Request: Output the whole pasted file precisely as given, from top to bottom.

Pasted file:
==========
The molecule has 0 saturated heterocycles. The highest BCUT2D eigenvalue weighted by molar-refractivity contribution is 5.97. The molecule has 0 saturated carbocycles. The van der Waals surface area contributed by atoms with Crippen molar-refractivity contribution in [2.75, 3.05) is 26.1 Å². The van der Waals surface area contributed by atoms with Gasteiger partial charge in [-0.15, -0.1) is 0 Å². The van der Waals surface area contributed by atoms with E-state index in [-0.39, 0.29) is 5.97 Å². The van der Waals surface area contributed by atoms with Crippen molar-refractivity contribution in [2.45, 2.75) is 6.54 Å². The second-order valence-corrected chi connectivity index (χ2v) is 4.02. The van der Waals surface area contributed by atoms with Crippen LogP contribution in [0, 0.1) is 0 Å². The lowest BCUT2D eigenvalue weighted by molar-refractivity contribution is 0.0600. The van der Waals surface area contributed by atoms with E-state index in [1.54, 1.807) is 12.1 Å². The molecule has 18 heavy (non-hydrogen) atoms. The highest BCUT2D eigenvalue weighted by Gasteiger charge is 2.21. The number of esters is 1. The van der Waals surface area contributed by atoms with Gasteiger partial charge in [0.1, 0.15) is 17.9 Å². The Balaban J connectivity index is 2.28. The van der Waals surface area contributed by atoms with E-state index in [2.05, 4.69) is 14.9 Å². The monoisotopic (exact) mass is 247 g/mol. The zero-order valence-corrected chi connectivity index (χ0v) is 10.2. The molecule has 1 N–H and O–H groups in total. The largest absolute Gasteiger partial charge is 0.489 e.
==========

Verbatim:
The molecule has 0 saturated heterocycles. The highest BCUT2D eigenvalue weighted by molar-refractivity contribution is 5.97. The molecule has 0 saturated carbocycles. The van der Waals surface area contributed by atoms with Crippen molar-refractivity contribution in [2.75, 3.05) is 26.1 Å². The van der Waals surface area contributed by atoms with Gasteiger partial charge in [-0.15, -0.1) is 0 Å². The van der Waals surface area contributed by atoms with E-state index in [-0.39, 0.29) is 5.97 Å². The van der Waals surface area contributed by atoms with Crippen molar-refractivity contribution in [2.45, 2.75) is 6.54 Å². The second-order valence-corrected chi connectivity index (χ2v) is 4.02. The van der Waals surface area contributed by atoms with Crippen LogP contribution in [0, 0.1) is 0 Å². The lowest BCUT2D eigenvalue weighted by molar-refractivity contribution is 0.0600. The van der Waals surface area contributed by atoms with E-state index in [1.54, 1.807) is 12.1 Å². The molecule has 18 heavy (non-hydrogen) atoms. The highest BCUT2D eigenvalue weighted by Gasteiger charge is 2.21. The number of esters is 1. The van der Waals surface area contributed by atoms with Gasteiger partial charge in [0.1, 0.15) is 17.9 Å². The Balaban J connectivity index is 2.28. The van der Waals surface area contributed by atoms with E-state index in [2.05, 4.69) is 14.9 Å². The monoisotopic (exact) mass is 247 g/mol. The zero-order valence-corrected chi connectivity index (χ0v) is 10.2. The molecule has 1 N–H and O–H groups in total. The largest absolute Gasteiger partial charge is 0.489 e.